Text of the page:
If not well-formulated the ketogenic or keto diet can lack fibre. Not consuming enough fibre can lead to or exacerbate constipation. Since constipation is a common non-motor symptom of Parkinson’s that can affect quality of life and impact the effectiveness of levodopa, it is super important to ensure you are consuming an adequate amount each day.
Just like all dietary regimes, there is no one-size fits all approach with the keto diet. The amount of carbohydrate required to reach ketosis will vary from person to person. In addition, it is unclear what the ideal ratio of fat to carbohydrate would be most appropriate for people with Parkinson’s. Therefore, the following information should be used as a guide only. For personalised one-on-one advice you should consult a Dietitian. Please note all figures quoted are estimates only.
Ingredients: toasted Protein bread drizzled with extra virgin olive oil, tomato, avocado, sesames seeds and eggs fried in extra virgin olive oil.
This meal provides 3.4 grams of carbohydrate and 10.9 grams of fibre.
Ingredients: slivered almonds, zucchini noodles, Passata, garlic, onion, green beans, red capsicum and cauliflower, cooked in coconut oil. Macadamia nuts and strawberries.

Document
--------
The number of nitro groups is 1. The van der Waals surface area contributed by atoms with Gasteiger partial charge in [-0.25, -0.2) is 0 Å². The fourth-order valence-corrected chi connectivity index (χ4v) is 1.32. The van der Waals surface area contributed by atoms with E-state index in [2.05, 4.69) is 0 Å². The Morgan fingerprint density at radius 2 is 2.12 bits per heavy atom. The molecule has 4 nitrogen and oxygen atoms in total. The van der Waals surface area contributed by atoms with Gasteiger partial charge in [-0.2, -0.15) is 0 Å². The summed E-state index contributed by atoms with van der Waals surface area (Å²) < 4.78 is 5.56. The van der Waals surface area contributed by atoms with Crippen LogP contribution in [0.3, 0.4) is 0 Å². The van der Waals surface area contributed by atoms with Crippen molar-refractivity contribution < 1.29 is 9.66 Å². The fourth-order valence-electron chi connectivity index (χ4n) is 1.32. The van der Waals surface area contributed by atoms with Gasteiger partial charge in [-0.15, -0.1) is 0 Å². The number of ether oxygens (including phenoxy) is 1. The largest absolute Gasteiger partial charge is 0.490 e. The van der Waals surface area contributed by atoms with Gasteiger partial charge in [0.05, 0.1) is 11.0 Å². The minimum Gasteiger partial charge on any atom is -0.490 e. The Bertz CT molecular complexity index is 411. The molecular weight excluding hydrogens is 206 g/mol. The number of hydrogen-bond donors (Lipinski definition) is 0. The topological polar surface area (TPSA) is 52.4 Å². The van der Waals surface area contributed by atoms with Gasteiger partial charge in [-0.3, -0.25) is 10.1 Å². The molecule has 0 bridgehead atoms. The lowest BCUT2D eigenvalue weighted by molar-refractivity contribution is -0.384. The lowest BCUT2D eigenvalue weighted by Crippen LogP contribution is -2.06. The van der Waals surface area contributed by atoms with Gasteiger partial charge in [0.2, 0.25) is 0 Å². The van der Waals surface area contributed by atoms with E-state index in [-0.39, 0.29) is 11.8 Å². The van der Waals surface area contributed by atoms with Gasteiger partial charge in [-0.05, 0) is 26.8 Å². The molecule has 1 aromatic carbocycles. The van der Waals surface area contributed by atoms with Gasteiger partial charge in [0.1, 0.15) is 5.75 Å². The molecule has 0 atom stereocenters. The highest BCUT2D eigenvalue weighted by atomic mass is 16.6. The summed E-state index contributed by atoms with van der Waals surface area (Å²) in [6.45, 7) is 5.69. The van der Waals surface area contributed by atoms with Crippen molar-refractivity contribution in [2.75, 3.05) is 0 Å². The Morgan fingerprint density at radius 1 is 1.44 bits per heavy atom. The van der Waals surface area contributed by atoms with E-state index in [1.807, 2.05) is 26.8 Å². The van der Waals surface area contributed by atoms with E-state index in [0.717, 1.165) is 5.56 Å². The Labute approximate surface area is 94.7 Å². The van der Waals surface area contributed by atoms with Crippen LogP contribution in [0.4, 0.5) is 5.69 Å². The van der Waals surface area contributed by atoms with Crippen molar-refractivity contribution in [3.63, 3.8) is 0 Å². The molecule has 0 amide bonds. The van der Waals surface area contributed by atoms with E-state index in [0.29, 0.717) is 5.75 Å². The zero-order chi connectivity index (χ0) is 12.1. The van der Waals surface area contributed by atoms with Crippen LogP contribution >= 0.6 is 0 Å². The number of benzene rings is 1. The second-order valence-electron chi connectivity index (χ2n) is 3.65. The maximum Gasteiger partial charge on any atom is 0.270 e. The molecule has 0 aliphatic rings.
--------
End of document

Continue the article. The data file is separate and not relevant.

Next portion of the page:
This meal provides 18.2 grams of carbohydrate and 13.7 grams of fibre.
Ingredients: Wild Alaskan salmon, avocado, olives, tomato, cucumber, onion and spinach leaves with extra virgin olive oil dressing. Blueberries and natural yoghurt.
This meal provides 15.7 grams of carbohydrate and 10.1 grams of fibre.
Altogether these meals provide a total of just over 2000 calories, 37.3 grams of carbohydrate and 34.7 grams of fibre. The macro-nutrient breakdown as a percent of total calories is 78% fat, 7% carbohydrate and 15% protein.
If you do decide to start the keto diet, it is essential that you work with your Doctor and consult a Dietitian for personalised advice and guidance. Remember also, to drink an adequate amount of water throughout the day.